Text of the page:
On these facts, the Supreme Court further held that the mere naming of the first respondent, the paramount chief, as a party to the petition, would not be conclusive in determining the nature of the case for the purpose of the case for the purpose of deciding on the jurisdiction of the judicial committee to hear or try the chieftaincy dispute raised in the petition.
To determine the nature of a dispute for the purpose of a dispute for the purpose of deciding which judicial committee had jurisdiction to try or hear it, one had to consider the parties, the nature of the relief claimed, and the facts adduced in support of the claim. It could be misleading to rely only on the reliefs claimed or the names appearing as parties.
The facts relied upon had to be given due consideration as well. It was also incorrect to describe the swearing-in ceremony of a divisional chief by a paramount chief warranting the determination of the dispute in the Central Regional House of Chiefs.
The peripheral or perfunctory ceremony which was to be conducted by the paramount chief could not justify describing the issues in the petition either in whole or in part as a paramount stool dispute, which should be sent to the Central Regional House of Chiefs for determination.
Consequently, the majority of the Court of Appeal had erred in deciding, contrary to the decision of the High Court, that the dispute should be determined by the Central Regional House of Chiefs.
The Supreme Court further held that installation was the formal enstoolment of the chief-elect onto the stool, taking various forms; and the ceremony deferred from one tribe or clan to the other.
In the Akan areas of which the Twifo Heman Traditional Area was one, installation took the form of the chief-elect swearing the oath of allegiance to his overlord or paramount chief in turn, would swear to him, after which he would be lowered thrice on the stool
The most significant feature of installation was that it would climax the enstoolment ceremony. It did not begin the enstoolment; and it did not take place in the middle of the enstoolment. In essence, the individual would be nominated first, and then he would be elected or selected as the chief.
Each process had its own requirements and preconditions which must be satisfied. The thrust of all the two processes of nomination and election or selection was that it was after the individual had gone through them that he would be made a chief by the stool elders and kingmakers who are members of the royal family.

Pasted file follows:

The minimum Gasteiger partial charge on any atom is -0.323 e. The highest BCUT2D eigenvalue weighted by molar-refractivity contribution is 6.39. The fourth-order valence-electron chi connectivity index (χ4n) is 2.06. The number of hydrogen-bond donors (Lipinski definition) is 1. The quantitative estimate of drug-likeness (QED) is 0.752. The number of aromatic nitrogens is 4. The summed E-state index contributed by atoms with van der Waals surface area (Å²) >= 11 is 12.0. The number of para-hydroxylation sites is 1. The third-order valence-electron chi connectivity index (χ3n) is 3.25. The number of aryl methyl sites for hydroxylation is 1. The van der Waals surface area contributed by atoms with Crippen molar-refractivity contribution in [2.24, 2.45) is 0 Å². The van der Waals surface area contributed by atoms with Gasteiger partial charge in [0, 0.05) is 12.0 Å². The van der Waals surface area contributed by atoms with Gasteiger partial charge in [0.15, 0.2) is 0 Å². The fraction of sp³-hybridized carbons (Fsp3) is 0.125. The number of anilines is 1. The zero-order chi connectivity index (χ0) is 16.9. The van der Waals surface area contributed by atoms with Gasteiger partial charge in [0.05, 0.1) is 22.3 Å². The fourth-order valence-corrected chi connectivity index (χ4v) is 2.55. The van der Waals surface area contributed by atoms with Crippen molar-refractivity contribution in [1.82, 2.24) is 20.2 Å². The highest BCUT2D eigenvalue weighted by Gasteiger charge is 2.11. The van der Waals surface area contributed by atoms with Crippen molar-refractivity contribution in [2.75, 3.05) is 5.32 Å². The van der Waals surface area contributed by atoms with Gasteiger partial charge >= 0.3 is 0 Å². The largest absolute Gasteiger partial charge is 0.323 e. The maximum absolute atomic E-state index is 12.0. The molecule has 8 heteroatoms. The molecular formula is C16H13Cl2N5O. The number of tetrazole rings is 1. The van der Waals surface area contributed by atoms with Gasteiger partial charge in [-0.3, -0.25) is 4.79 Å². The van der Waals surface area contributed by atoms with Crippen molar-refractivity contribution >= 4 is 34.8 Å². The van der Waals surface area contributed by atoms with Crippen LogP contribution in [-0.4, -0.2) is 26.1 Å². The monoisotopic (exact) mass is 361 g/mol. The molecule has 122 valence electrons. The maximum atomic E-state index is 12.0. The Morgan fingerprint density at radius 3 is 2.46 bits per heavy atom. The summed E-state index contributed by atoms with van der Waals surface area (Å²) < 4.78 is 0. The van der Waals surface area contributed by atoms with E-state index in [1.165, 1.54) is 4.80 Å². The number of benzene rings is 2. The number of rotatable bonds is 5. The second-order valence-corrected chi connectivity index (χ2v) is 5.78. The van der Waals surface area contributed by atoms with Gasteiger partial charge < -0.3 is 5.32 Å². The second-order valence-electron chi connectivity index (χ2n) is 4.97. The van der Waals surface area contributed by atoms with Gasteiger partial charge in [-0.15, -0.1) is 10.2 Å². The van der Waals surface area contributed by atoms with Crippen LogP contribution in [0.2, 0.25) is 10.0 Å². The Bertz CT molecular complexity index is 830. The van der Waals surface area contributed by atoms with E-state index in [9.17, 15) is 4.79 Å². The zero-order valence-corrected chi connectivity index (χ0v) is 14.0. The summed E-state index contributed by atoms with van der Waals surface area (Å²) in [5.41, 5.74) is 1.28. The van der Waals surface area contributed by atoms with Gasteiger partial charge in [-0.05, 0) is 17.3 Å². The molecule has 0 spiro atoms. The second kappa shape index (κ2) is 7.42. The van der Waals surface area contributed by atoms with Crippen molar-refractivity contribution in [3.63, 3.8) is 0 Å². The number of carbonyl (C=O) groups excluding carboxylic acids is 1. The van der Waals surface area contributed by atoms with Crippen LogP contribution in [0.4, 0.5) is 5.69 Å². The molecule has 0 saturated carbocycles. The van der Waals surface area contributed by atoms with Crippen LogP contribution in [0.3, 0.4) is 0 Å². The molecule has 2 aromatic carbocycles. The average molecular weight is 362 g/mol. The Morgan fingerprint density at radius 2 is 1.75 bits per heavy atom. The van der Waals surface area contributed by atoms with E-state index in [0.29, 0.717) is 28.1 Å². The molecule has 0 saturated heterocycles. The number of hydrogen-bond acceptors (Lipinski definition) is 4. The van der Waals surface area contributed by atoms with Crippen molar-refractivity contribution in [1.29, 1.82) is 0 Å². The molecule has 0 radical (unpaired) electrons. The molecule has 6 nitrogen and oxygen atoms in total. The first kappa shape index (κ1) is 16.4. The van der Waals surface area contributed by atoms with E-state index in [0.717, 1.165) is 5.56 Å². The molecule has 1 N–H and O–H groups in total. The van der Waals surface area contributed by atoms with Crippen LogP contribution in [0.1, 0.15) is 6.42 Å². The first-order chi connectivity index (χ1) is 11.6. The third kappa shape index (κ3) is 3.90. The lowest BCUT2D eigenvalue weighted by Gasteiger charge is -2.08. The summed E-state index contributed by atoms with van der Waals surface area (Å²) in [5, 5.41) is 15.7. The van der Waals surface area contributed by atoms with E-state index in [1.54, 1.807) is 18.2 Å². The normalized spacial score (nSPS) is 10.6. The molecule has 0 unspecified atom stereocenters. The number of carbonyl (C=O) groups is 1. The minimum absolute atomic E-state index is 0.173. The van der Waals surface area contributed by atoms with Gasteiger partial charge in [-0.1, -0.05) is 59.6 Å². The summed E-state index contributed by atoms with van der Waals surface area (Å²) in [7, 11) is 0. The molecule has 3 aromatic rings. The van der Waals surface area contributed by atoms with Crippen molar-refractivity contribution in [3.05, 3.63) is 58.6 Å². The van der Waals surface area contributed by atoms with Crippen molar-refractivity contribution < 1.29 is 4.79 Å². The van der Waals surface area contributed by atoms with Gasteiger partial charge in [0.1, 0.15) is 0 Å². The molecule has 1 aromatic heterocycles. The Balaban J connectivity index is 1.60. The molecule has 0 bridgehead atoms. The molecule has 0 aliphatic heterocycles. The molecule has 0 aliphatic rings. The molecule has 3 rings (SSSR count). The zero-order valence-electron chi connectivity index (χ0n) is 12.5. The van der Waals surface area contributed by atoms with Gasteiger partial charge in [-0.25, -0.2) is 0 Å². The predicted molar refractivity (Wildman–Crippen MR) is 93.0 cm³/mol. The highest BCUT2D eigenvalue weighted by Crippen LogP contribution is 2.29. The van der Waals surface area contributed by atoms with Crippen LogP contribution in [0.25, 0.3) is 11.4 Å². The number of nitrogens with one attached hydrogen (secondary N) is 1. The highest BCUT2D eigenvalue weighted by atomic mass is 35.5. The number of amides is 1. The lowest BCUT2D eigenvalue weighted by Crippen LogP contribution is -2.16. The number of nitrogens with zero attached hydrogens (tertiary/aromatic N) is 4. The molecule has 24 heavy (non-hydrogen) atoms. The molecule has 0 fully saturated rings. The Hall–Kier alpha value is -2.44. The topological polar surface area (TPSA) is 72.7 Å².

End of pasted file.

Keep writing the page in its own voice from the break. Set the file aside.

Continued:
It was further held that at a customary law, the individual to be sworn did not appear before the paramount chief in his capacity as a contestant applying to be made a chief. He would appear before the paramount chief after he had gone through the three main processes of being made a chief.
Simply stated, by the time he appeared before him, he was already a chief. The ex post facto function of having to be sworn in by the paramount chief would not be enough to transform the swearing in ceremony before the chief into a function of the paramount chief who was to perform the swearing in ceremony.
There was the temptation to argue that without the swearing in by the paramount chief, the intended installation of the adontenhene would be invalid. That argument would imply that even after the chief had been nominated, elected or selected and installed by the stool elders and kingmakers of his family, his family, his status as a chief could be invalidated by the paramount chief. That argument would be rejected as incorrect.
Finally, the Supreme Court held that under the new Chieftaincy Act, 2008 (Act 759), section 40(1) (which has replaced the old Chieftaincy Act, 1971 (Act 370), section 33), a person was not entitled to institute proceedings for the deposition of a chief unless that person was entitled to do so under the custom of the area concerned.
Thus, under section 40(3) of Act 759, no one could be destooled as a chief unless the law as contained in section 40(3) of Act 759 was complied with, namely, that except where the deposition was accepted without challenge, and subject to an appeal, a chief could not be deposed unless (i) deposition charges had been instituted against the chief, and (ii) the appropriate customary practices of deposition in the area concerned had been complied with. Thus, merely refusing to allow a divisional chief to swear before a paramount chief, could not constitute lawful deposition or destoolment of a chief.
Daily Graphic, Page: 7 Thursday, November 19, 2009